Passionate complications of love and hate elevate N.K. Jemisin’s novel The Obelisk Gate / Complicaciones apasionadas de amor y odio elevan la novela de N.K. Jemisin, The Obelisk Gate

obelisk_When I reviewed The Fifth Season, the first novel in N.K. Jemisin’s Broken Earth trilogy, I focused on what the violence in the novel was telling us and how the idea of violence shaped the story and the reader. The second novel in the series, The Obelisk Gate, is about love and hate, the fundamental motivations for all actions. So, if you’re up for a conversation about that, read on–just know that there will be spoilers.

Our hero from the first novel, Essun, is still in the underground community of Castrima where we left her at the end of the first novel. She’s a bit lost herself because she lost her daughter’s trail and doesn’t know how to find her, but she also has found a few people (and others) who care for her, and a place in a community that knows she is an orogene and tolerates her presence nonetheless. Her old love Alabaster has made it to Castrima as well. He is dying after having caused the rift that has brought on a season of destruction, but he tries in his impatient, imperfect way to teach her what she needs to know to finish what he started. No, the objective is not destruction of the world. The objective is an end to the seasons and re-establishing the planetary balance that will make it possible for humans (and others) to thrive again.

The novel also follows Nassun, Essun’s only daughter and surviving child, on her journey south with her homicidal father. Nassun is just leaving childhood, physically, mentally and emotionally, and Jemisin does an outstanding job of portraying the capacities and vulnerabilities of a girl that age. We see her navigate the unstable terrain that is her father’s mind–a man who could bludgeon her three-year-old brother to death because he discovered the boy was an orogene, yet tenuously hangs on to Nassun to take her somewhere he’s heard she can be cured. Why? Love. Twisted, damaged and smashed love. Nassun valiantly attempts to keep the image of her father in her heart and mind despite what she knows about him. Why? Love. The other parent, Essun–the one who pushed her as a child, hurt her so she would know how to protect herself, the one who is not there–becomes an object of hate, though the child does not clearly acknowledge this as her fear and desperation turns her in that direction. Continue reading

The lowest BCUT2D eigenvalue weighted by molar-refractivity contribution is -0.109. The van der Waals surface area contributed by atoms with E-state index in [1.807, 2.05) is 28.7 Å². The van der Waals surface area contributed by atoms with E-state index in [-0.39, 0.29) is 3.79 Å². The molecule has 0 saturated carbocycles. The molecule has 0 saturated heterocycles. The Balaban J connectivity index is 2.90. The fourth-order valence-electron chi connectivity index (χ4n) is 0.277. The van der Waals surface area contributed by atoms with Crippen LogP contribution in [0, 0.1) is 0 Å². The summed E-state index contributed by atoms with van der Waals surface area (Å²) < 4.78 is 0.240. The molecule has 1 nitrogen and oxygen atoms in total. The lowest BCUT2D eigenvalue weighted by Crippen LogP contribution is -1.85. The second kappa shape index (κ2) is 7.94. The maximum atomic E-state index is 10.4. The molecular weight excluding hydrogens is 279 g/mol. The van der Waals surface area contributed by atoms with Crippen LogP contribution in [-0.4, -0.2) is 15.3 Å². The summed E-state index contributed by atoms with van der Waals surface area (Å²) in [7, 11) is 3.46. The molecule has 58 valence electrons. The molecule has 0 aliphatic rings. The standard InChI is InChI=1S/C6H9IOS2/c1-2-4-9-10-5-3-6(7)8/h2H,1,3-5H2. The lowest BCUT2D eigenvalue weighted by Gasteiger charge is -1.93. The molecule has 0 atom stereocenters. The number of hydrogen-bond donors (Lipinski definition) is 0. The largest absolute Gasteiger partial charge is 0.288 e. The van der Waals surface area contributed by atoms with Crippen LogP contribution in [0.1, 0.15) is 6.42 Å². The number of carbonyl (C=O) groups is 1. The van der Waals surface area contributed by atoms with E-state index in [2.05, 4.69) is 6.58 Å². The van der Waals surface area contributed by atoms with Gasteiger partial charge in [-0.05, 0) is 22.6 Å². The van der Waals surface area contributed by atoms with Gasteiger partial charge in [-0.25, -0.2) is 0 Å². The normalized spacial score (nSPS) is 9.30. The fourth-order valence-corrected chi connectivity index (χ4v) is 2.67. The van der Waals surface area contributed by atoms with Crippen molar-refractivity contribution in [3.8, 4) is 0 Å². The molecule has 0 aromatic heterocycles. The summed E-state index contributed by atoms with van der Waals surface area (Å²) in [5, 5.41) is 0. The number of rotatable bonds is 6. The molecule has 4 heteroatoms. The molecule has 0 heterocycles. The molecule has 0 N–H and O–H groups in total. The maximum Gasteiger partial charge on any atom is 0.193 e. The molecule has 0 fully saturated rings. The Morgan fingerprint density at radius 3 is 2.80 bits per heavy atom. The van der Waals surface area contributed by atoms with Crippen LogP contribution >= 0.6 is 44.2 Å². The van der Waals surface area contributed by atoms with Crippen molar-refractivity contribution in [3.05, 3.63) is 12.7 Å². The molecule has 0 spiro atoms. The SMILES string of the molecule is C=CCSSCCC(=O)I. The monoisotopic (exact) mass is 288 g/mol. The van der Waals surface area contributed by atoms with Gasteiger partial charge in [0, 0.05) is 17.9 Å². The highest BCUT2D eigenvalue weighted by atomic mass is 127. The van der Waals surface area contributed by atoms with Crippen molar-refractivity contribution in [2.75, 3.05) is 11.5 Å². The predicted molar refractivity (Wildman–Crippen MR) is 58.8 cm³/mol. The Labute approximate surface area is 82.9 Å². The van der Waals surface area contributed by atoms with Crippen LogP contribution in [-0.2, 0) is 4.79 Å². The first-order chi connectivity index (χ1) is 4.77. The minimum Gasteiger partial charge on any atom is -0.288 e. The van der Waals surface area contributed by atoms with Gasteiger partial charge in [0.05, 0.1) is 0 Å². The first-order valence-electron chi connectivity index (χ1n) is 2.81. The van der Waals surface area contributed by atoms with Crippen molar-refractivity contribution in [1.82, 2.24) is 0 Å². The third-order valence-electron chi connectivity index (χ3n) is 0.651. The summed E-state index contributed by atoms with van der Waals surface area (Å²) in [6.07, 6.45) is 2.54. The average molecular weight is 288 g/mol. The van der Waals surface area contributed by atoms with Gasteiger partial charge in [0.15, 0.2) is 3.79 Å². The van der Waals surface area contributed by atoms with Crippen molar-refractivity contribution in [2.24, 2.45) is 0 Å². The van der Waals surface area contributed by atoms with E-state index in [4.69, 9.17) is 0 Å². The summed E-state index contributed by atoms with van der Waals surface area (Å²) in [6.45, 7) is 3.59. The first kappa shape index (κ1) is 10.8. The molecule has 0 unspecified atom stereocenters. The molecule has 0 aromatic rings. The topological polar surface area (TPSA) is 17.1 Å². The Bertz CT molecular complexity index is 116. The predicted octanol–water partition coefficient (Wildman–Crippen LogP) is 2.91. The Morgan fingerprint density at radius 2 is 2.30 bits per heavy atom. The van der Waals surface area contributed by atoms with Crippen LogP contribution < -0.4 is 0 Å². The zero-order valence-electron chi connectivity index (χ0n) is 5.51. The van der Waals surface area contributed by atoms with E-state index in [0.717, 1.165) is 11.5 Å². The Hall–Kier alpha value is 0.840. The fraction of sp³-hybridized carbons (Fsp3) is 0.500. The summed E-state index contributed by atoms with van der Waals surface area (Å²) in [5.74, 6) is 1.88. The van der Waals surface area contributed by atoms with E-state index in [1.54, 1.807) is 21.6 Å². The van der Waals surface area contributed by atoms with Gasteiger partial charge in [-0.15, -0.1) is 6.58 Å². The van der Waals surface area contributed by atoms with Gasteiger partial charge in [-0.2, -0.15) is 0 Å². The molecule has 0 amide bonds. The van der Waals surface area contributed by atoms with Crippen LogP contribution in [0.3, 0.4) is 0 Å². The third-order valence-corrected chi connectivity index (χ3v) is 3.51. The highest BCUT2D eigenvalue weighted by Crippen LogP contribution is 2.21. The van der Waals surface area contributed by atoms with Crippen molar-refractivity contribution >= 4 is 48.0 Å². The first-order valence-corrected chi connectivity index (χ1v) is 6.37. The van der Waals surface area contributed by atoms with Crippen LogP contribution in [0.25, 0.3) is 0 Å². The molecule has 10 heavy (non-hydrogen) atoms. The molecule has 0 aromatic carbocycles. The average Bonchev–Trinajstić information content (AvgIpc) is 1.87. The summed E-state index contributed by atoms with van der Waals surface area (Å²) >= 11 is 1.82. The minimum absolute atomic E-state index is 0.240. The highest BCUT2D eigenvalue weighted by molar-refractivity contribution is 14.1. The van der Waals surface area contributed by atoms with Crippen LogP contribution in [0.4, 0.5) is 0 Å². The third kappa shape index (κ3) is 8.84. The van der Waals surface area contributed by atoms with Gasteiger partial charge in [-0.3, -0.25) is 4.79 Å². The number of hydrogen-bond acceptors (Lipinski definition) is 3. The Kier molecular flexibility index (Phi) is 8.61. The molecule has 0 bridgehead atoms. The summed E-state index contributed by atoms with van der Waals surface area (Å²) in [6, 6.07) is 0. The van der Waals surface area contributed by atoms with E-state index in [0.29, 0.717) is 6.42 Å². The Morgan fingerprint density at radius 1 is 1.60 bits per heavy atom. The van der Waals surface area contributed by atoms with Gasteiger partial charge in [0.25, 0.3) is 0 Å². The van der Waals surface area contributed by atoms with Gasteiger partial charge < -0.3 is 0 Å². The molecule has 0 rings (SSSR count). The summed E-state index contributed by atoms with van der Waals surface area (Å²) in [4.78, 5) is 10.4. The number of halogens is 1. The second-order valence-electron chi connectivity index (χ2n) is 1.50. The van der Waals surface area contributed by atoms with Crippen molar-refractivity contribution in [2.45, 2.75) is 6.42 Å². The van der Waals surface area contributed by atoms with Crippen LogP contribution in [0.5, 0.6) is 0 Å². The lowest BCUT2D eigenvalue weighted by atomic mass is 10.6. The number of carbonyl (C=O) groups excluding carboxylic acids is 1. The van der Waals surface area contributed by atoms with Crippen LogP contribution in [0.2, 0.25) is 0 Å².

A horror story from India raises political questions

Reading stories from India has been a habit of mine for many years, so when I signed up at The India Readathon to review new works, I was excited to get started. I chose Maya’s New Husband by Neil D’Silva as the first novel I would read and review because it was horror (and not another freakin’ luv story!) and I haven’t read much horror from India.

MayaSo I settled in with this ebook and put my squeamishness aside. It was not easy. D’Silva’s novel is dripping in blood and gore. It reminded me right away of the lurid pulp horror fiction of the mid-20th century and the slasher films of the 1960s and 70s. D’Silva builds the suspense around a mad man’s twisted use of some of the practices of a group of ascetics devoted to Shiva. India’s wide range of religious practice and mythology provides fertile ground for all kinds of storytelling, and D’Silva has material for a lifelong career of horror writing. Continue reading